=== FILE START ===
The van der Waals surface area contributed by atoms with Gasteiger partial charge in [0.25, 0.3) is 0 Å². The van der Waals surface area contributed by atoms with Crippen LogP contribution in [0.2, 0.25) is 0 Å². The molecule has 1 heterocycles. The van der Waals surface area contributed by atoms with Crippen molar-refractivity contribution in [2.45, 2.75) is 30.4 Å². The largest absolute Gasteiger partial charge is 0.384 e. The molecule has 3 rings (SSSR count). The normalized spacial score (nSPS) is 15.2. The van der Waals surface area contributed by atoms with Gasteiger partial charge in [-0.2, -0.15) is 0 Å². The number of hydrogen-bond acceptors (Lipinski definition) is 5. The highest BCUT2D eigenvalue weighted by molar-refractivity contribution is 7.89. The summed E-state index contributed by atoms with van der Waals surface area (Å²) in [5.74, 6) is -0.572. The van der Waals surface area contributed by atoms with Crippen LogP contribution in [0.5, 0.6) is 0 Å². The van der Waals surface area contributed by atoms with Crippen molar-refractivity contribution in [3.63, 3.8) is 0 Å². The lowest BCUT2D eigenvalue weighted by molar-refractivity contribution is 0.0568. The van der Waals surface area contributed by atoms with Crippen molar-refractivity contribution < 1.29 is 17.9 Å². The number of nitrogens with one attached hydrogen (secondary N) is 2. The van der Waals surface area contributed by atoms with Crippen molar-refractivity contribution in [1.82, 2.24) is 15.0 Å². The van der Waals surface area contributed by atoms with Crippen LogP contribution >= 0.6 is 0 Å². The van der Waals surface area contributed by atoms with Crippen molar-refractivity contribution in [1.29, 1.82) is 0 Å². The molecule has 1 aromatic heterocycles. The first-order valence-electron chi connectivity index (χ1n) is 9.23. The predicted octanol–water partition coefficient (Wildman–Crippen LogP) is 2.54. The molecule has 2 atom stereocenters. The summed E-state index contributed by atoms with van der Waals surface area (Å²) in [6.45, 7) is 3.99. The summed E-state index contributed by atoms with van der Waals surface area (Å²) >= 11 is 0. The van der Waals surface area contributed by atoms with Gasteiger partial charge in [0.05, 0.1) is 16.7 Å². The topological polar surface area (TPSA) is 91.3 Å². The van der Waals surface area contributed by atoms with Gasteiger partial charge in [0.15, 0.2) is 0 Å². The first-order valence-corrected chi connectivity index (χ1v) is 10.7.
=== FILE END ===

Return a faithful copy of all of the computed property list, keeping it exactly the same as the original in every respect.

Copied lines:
The van der Waals surface area contributed by atoms with Gasteiger partial charge in [0.25, 0.3) is 0 Å². The van der Waals surface area contributed by atoms with Crippen LogP contribution in [0.2, 0.25) is 0 Å². The molecule has 1 heterocycles. The van der Waals surface area contributed by atoms with Crippen molar-refractivity contribution in [2.45, 2.75) is 30.4 Å². The largest absolute Gasteiger partial charge is 0.384 e. The molecule has 3 rings (SSSR count). The normalized spacial score (nSPS) is 15.2. The van der Waals surface area contributed by atoms with Gasteiger partial charge in [-0.2, -0.15) is 0 Å². The number of hydrogen-bond acceptors (Lipinski definition) is 5. The highest BCUT2D eigenvalue weighted by molar-refractivity contribution is 7.89. The summed E-state index contributed by atoms with van der Waals surface area (Å²) in [5.74, 6) is -0.572. The van der Waals surface area contributed by atoms with Crippen LogP contribution in [0.5, 0.6) is 0 Å². The van der Waals surface area contributed by atoms with Crippen molar-refractivity contribution in [3.63, 3.8) is 0 Å². The lowest BCUT2D eigenvalue weighted by molar-refractivity contribution is 0.0568. The van der Waals surface area contributed by atoms with Crippen molar-refractivity contribution < 1.29 is 17.9 Å². The number of nitrogens with one attached hydrogen (secondary N) is 2. The van der Waals surface area contributed by atoms with Crippen molar-refractivity contribution in [1.82, 2.24) is 15.0 Å². The van der Waals surface area contributed by atoms with Crippen LogP contribution >= 0.6 is 0 Å². The van der Waals surface area contributed by atoms with Crippen molar-refractivity contribution in [1.29, 1.82) is 0 Å². The molecule has 1 aromatic heterocycles. The first-order valence-electron chi connectivity index (χ1n) is 9.23. The predicted octanol–water partition coefficient (Wildman–Crippen LogP) is 2.54. The molecule has 2 atom stereocenters. The summed E-state index contributed by atoms with van der Waals surface area (Å²) in [6.45, 7) is 3.99. The summed E-state index contributed by atoms with van der Waals surface area (Å²) >= 11 is 0. The van der Waals surface area contributed by atoms with Gasteiger partial charge in [0.05, 0.1) is 16.7 Å². The topological polar surface area (TPSA) is 91.3 Å². The van der Waals surface area contributed by atoms with Gasteiger partial charge in [0.15, 0.2) is 0 Å². The first-order valence-corrected chi connectivity index (χ1v) is 10.7.